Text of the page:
Spatial snowfall distributions in winter storms in Colorado

TitleSpatial snowfall distributions in winter storms in Colorado
Publication TypeConference Proceedings
Year of Conference1994
AuthorsTollerud, E. I., Mahoney J. L., and Collander R. S.
Conference Name62nd Annual Western Snow Conference
Series TitleProceedings of the 62nd Annual Western Snow Conference
Date PublishedApril 1994
PublisherWestern Snow Conference
Conference LocationSante Fe, New Mexico
KeywordsColorado Springs, Denver, Snowfall patterns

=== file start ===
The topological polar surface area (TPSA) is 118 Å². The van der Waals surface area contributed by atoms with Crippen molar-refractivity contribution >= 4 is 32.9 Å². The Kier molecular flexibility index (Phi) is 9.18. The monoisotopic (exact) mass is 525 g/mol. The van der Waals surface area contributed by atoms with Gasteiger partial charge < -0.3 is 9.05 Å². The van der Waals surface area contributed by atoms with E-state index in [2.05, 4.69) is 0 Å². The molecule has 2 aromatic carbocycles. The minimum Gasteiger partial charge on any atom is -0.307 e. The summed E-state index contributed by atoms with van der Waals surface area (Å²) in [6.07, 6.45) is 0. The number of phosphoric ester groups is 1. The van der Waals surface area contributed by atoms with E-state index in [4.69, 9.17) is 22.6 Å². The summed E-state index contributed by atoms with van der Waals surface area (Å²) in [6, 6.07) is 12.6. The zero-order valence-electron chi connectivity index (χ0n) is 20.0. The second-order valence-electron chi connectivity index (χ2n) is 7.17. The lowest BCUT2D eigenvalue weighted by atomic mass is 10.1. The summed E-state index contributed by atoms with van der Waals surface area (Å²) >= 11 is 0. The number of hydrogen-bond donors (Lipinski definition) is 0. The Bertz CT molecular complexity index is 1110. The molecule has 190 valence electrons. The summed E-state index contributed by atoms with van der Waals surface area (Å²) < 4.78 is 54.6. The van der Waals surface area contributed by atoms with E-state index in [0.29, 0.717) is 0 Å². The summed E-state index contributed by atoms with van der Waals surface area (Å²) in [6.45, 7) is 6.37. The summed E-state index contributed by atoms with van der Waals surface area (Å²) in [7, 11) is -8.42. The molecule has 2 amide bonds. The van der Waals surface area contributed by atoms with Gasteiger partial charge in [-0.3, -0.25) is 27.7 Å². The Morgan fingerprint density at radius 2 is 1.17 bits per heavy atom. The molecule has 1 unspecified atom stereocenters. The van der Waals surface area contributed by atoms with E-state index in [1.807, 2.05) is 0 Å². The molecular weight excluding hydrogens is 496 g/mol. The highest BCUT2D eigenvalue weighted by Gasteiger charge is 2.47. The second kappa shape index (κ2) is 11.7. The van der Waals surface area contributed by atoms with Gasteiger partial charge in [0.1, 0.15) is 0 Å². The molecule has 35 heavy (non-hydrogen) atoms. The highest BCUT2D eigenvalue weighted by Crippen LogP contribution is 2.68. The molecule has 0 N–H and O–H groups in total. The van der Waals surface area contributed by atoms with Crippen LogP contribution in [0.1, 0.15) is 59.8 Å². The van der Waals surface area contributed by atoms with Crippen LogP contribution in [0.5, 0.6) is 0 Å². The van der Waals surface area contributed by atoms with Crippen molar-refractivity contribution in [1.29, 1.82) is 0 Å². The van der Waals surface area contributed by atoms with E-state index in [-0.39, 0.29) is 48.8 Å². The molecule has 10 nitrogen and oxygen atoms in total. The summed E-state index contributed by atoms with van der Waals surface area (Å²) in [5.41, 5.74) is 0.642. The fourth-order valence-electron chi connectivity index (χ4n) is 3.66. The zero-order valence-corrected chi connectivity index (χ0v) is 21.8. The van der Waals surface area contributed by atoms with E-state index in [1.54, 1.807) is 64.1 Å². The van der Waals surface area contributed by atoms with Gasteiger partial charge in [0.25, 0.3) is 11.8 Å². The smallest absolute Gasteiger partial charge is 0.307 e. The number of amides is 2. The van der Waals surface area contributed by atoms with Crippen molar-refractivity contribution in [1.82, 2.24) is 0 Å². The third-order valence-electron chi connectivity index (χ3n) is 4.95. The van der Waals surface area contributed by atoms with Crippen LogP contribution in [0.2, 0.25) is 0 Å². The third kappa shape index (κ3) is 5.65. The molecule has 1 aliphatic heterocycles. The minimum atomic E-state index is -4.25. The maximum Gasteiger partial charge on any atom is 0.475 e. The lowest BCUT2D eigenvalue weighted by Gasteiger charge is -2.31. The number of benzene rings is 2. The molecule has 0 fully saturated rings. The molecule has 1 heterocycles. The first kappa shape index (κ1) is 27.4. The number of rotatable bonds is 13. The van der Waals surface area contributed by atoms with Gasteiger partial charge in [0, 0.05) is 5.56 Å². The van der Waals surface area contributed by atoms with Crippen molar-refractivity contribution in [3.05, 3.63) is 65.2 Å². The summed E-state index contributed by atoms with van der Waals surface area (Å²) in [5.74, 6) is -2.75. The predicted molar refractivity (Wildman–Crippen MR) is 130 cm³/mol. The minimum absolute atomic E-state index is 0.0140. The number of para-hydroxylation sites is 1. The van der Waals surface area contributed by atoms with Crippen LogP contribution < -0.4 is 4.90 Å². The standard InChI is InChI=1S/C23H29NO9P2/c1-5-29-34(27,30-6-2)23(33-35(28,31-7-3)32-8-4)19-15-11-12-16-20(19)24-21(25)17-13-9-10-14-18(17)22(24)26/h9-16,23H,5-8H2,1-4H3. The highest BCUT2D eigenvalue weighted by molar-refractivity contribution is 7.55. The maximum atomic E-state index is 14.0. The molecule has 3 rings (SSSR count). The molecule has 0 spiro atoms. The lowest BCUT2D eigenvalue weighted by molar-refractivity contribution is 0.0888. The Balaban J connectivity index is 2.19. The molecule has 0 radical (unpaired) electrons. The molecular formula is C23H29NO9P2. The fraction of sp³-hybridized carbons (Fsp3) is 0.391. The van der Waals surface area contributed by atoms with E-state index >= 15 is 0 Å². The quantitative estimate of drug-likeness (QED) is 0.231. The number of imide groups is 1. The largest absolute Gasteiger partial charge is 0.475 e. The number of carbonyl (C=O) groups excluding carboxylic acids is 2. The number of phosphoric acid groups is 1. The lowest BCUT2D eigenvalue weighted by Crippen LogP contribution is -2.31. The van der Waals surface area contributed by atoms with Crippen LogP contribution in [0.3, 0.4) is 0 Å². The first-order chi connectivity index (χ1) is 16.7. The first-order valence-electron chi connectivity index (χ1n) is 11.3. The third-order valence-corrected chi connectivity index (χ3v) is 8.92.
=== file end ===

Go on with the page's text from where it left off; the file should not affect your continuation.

Snowfall data from storms in Denver and Colorado Springs, Colorado, are used to confirm the finding from previous studies that snowstorms in Denver are characteristically distinct from snowstorms in Colorado Springs. From analyses of storms in these two cities during the period 1972 to 1992, storm-total snowfall at the sites is found to be inversely related; that is, heavy snowfall at Denver is usually associated with relatively light snowfall at Colorado Springs, and vice versa. Hourly liquid precipitation data from a set of several stations in Colorado are totaled over the lifetime of 17 major storms in Denver and 11 in Colorado Springs. Plots of these totals demonstrate that precipitation during major Denver storms is concentrated on the eastern plains of Colorado, while precipitation during major Colorado Springs storms shows large amounts west of the continental Divide. These spatial distributions are compared to composite maps of storm circulation produced by Mahoney et al (1994), which exhibit strong low-level cyclogenesis in the lee of the Rocky Mountains in the Denver storms and low-level cyclogenesis west of the mountains in the Colorado Springs storms.